DVD/Blu-ray Reviews

Star Wars: The Complete Saga

Add Comment 19 September 2011 by Christian Toto
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starwarsbluray.pngStar Wars: The Complete Saga promises to divide fans of the space opera all over again.

The franchise's long-awaited Blu-ray debut offers all the official Star Wars films in High-def, but George Lucas and co. couldn't resist a few more nips and tucks sure to send bloggers scurrying to their Mountain Dew-stained keyboards.

Let the debate amongst hardcore fans rage on. Everyone else will embrace the set‘s crisp, re-mastered epics and gobble up deleted sequences not seen for decades.

The set includes the six "Star Wars" films (the ‘Special Edition‘ versions of the initial three pictures), two disks dripping with extras and a final disk which gathers seven documentaries plus more than 90 minutes of "Star Wars" spoofs. Who knew Lucas had a sense of humor?

No, the new package doesn't have an option to erase Jar Jar Binks from The Phantom Menace or give life to the wooden dialogue spouted by Natalie Portman and Hayden Christensen in the three prequels. But the films look gorgeous in the Blu-ray format, with even 1977's Star Wars appearing as vibrant as it did back during its initial release.

The Empire Strikes Back remains the series' high point, a complicated bridge between the masterful Episode IV (A New Hope) and Return of the Jedi, the film which first hinted at Lucas's diminishing creative powers. The prequels never matched the original trilogy in terms of quality and fan loyalty, but Revenge of the Sith comes the closest to re-capturing that old magic.

The newly scrubbed films offer a few more tweaks to the existing canon, from minor notes (look, the Ewoks now blink!) to a new affront to the faithful - Darth Vader cries "Nooooo!" as he dispatches the Emperor at the end of Return of the Jedi.

Purists will cry foul, but the altered moments are easily forgiven within the context of the saga.

The Blu-ray extras, cobbled together on disks seven and eight, could have been presented in a more digestible fashion. The package arranges the content by location - Tatooine, Dagobah and Naboo, for example. It's a bit confusing, but the menu screens are sharp and flow easily.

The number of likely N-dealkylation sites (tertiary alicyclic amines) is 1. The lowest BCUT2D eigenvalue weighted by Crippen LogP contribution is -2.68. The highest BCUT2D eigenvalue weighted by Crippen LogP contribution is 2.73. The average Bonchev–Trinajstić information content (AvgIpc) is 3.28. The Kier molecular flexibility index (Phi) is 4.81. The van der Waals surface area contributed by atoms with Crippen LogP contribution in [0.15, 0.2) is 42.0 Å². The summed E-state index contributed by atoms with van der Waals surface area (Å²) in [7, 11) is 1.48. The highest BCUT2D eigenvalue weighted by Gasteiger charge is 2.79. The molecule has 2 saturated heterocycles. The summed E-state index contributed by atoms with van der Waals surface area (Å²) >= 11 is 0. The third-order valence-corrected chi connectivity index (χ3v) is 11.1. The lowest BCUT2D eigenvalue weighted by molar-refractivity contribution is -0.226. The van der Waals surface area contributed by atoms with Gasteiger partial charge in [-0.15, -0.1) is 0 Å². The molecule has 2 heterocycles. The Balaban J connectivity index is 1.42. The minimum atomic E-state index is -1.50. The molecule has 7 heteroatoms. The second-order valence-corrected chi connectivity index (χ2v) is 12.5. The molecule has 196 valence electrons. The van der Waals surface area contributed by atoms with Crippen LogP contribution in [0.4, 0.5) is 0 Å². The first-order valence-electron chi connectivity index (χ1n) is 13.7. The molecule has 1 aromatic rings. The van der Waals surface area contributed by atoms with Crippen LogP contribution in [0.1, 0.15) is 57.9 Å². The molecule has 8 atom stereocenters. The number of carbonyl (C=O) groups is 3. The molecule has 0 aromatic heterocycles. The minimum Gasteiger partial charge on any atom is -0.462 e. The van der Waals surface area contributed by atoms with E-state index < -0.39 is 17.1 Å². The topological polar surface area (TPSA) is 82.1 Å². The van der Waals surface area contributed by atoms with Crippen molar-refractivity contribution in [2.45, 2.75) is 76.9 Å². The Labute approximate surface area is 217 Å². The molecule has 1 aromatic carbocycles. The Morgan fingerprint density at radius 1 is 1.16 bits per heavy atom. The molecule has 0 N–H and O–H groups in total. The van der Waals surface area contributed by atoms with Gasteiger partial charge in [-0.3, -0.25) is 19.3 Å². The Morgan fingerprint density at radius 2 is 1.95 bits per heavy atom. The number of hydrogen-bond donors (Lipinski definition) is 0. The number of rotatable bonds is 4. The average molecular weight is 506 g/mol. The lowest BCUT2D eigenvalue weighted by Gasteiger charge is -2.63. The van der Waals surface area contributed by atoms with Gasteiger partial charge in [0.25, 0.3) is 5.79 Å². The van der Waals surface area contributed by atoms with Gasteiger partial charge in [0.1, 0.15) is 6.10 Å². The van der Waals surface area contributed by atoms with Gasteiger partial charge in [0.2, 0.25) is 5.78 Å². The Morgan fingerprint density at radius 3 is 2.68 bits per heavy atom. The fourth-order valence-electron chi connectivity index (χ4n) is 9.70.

Each film comes with a busy commentary track featuring Lucas and most of the key members from the saga, although many of their contributions were cobbled from previous sources and not specifically for this box set.

The final disc includes such goodies as "A Conversation with the Masters," a look at The Empire Strikes Back 30 years later teeming with information about the dynamic between Lucas and director Irvin Kershner. "The Making of Star Wars," co-hosted by C3P0 and R2 D2 brings a touch of kitsch, although the set wisely leaves out the awful "Star Wars Holiday Special" and the "Clone Wars" animated film from 2008.

The 45 deleted/extended scenes offer a grab bag of scratchy bits rescued from the film vault to segments which never made it close to the final cut. They're fascinating all the same, glimpses into the mind of Lucas's creative process and a credit to him for cutting them in the first place. Very few moments cry out to be re-inserted into the saga. But their flaws illuminate how much went right with the greatest space franchise in film history. Consider an extended argument between Leia (Carrie Fisher) and Han Solo (Harrison Ford) early in The Empire Strikes Back. The finished film wraps the clash in a satisfying fashion, while the cut version lets it drag on to an uncomfortable length.

The Star Wars posters set a gloriously high standard for film marketing, their collage visuals part of a film art that appears in serious decline. The illustrations on the "Complete Saga" case and booklet, in comparison, resembles a talented fan's handiwork more than a serious piece of art.

It's a small quibble on a set sure to satisfy even those who will never forgive Lucas for making Greedo fire first at Han Solo in that famous Star Wars cantina exchange.

 

Tags: George Lucas, Star Wars
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